Ignore at Your Own Peril

In a previous post I wrote about the 4 critical steps you need to take when considering rental applicants. They are –

  1. Pre-screen your tenants by clearly communicating your residency standards
  2. Require complete applications, have each co-applicant complete their own individual application and collect an application fee
  3. Conduct a comprehensive background screening for every applicant and co-applicant 18 years or older that includes credit, criminal and eviction results
  4. Make sure the applicant’s ID is properly verified. Is the applicant who they say they are?

However, going through all the effort to properly screen an applicant is useless if you don’t pay attention to the results.

Here is a story from Tina who didn’t pay attentions to the screening report results.

“This new applicant was a nice guy and has a sweet dog, but I am never going to forgo the Tenant Magic approval again after what happened with my last tenant. I had her complete the application and go through the screening program, the recommendation was to refuse the applicant, and boy do I wish I had listened.  What a worthless nightmare she turned out to be.  Thanks for your help.  We’ll see what he does.”

This a great example of being able to learn a valuable lesson from the (easily avoidable) mistake of someone else.

“Believe none of what you hear and half of what you see”

Why customer service is so important from your tenant screening provider.

Even with the best tenant screening providers, there are times when the applicant can try to game the system and requires additional investigation.

Recently we were asked to take a look at the screening report of an applicant for a high end multi-unit rental property that we processed. We were told that something didn’t feel right about it.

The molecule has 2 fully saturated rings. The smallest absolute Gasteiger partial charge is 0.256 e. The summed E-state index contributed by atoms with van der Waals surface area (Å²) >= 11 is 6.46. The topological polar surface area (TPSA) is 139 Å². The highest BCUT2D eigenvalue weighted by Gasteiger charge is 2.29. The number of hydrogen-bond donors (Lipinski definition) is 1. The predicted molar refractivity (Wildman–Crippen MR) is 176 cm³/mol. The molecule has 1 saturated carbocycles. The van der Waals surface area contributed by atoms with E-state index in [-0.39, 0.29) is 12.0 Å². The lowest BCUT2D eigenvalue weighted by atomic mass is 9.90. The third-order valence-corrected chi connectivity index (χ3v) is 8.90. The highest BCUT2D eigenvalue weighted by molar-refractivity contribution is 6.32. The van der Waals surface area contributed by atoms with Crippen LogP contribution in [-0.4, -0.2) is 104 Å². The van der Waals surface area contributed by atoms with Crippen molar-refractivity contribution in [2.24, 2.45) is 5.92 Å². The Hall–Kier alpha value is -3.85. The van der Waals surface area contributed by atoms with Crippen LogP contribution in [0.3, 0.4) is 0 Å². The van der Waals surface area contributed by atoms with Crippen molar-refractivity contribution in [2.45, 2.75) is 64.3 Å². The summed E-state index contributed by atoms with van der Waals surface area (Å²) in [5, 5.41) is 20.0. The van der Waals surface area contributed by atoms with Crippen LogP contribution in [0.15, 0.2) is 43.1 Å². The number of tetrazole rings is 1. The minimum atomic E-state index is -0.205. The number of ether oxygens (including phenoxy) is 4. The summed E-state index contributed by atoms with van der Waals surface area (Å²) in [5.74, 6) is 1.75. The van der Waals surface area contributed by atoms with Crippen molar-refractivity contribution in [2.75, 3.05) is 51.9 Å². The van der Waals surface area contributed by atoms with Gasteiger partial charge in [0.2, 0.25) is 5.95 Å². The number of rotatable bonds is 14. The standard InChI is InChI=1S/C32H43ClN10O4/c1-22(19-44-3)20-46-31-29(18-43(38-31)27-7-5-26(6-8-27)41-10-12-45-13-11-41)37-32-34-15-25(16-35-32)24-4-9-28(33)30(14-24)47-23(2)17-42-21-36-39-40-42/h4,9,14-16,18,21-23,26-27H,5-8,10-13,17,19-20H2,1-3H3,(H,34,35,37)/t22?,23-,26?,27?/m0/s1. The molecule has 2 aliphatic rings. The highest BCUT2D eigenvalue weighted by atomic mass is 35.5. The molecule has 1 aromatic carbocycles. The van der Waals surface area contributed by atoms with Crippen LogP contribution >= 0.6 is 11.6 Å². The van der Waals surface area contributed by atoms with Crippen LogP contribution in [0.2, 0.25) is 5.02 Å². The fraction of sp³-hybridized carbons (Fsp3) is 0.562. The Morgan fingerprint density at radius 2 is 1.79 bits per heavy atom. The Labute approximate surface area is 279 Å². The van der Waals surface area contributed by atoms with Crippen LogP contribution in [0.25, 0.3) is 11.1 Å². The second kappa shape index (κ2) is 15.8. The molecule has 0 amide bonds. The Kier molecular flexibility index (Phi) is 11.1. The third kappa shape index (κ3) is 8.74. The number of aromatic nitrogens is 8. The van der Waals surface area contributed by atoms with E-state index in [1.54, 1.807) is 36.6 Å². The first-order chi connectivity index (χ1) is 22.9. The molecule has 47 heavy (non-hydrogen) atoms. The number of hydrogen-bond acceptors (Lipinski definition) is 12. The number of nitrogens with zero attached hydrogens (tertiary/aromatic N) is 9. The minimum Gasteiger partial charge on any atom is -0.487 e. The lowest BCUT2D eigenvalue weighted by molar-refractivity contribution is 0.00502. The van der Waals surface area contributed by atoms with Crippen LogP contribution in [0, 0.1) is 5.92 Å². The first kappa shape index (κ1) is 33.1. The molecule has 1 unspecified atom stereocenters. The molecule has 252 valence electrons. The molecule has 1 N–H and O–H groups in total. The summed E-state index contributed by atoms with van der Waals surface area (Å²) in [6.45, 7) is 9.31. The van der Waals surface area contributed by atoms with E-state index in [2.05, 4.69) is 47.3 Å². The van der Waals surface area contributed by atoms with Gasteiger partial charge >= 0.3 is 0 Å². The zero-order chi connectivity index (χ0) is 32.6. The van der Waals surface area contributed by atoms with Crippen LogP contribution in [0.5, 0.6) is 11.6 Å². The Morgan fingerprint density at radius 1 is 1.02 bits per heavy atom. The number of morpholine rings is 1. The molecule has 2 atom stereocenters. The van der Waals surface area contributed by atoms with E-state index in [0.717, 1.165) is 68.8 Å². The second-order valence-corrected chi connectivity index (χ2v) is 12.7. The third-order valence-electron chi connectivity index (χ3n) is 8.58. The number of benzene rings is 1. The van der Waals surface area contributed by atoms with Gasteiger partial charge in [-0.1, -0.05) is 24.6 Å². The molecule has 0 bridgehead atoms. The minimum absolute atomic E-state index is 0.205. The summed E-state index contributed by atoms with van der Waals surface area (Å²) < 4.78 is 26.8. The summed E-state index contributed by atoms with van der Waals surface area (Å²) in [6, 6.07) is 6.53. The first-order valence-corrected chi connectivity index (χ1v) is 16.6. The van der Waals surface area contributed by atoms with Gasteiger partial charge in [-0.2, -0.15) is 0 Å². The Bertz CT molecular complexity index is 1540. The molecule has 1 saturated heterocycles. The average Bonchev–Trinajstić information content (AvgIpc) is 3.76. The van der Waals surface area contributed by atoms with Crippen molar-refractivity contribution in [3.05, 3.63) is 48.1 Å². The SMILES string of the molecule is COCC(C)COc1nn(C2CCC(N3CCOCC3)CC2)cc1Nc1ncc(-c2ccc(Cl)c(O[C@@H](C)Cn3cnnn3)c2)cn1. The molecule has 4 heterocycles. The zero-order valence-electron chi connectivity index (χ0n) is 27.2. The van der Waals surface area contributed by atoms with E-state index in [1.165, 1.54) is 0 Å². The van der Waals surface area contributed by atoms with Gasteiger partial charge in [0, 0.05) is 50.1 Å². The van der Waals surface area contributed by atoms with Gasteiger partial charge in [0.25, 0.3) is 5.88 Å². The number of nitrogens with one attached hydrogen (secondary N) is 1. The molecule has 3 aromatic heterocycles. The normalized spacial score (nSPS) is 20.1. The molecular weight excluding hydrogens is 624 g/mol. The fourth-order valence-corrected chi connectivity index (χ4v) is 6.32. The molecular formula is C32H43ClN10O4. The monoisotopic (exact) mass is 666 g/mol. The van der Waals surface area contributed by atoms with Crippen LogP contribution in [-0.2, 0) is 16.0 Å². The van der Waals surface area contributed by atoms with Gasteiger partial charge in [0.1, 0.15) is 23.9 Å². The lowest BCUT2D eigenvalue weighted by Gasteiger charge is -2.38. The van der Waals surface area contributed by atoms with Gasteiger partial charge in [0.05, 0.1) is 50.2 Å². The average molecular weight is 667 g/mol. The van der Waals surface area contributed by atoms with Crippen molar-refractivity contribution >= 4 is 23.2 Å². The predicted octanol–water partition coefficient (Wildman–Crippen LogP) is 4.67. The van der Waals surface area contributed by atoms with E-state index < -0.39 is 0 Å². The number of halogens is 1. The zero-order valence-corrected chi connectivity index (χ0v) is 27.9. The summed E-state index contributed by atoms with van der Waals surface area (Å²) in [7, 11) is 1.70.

The applicant’s credit report was returned as a Thin File, which meant that the applicant had no credit history. The applicant was 32 years old and having no credit history is unusual, but it’s not unheard of.

The Eviction Report showed 3 evictions over the past 5 years for a person with the same name as the applicant. Housing/Municipal courts do not use dates of birth or social security numbers when reporting evictions, so you do get false positives especially with someone with a common name.

At TenantMagic we compare known addresses reported by the credit bureau with the reported eviction address for the applicant. If there is a match, then we know it was the applicant that was evicted. However, in this case the applicant did not have a credit history, so we didn’t have any known addresses to cross reference.

The applicant made sure not to report his actual address on the application and used one of a relative, where he could have lived at some point.

The credit bureau did indicate that there was not enough historical information to make a firm recommendation on the applicant’s risk level. So now what do you do?

How do you determine if the applicant is qualified, even after completing a background screening?

The real estate agent for the owner called us with her concerns. The TenantMagic customer service team did a review and saw that the applicant did have some minor charges that showed up in the criminal report. We retrieved the court documents and took a deeper dive.

Criminal and traffic courts do report addresses and date of birth. In this case when we looked at the court reports, they discovered that the applicant lived at the address where the eviction was reported. We then confirmed this, as the date of birth matched with what was entered in the application.

Recent prior evictions are a major red flag for any landlord. A person who was evicted in the past is likely to be evicted again. The lengths this applicant went to hide previous addresses is cause for even greater alarm.

TenantMagic reported this to the agent and owner with the actual court reports, allowing the owner to quickly make a decision and move on to the next applicant. No time was wasted by the agent or owner. The decision was made to decline based on solid Fair Housing-compliant information.

Moral of this story. Even comprehensive background screening reports don’t tell the whole story and can require additional analysis. Agents and owners can spend the time themselves to do it and hope they get it right or they can use a full service application and background screening company to provide the information for them to make a qualified decision.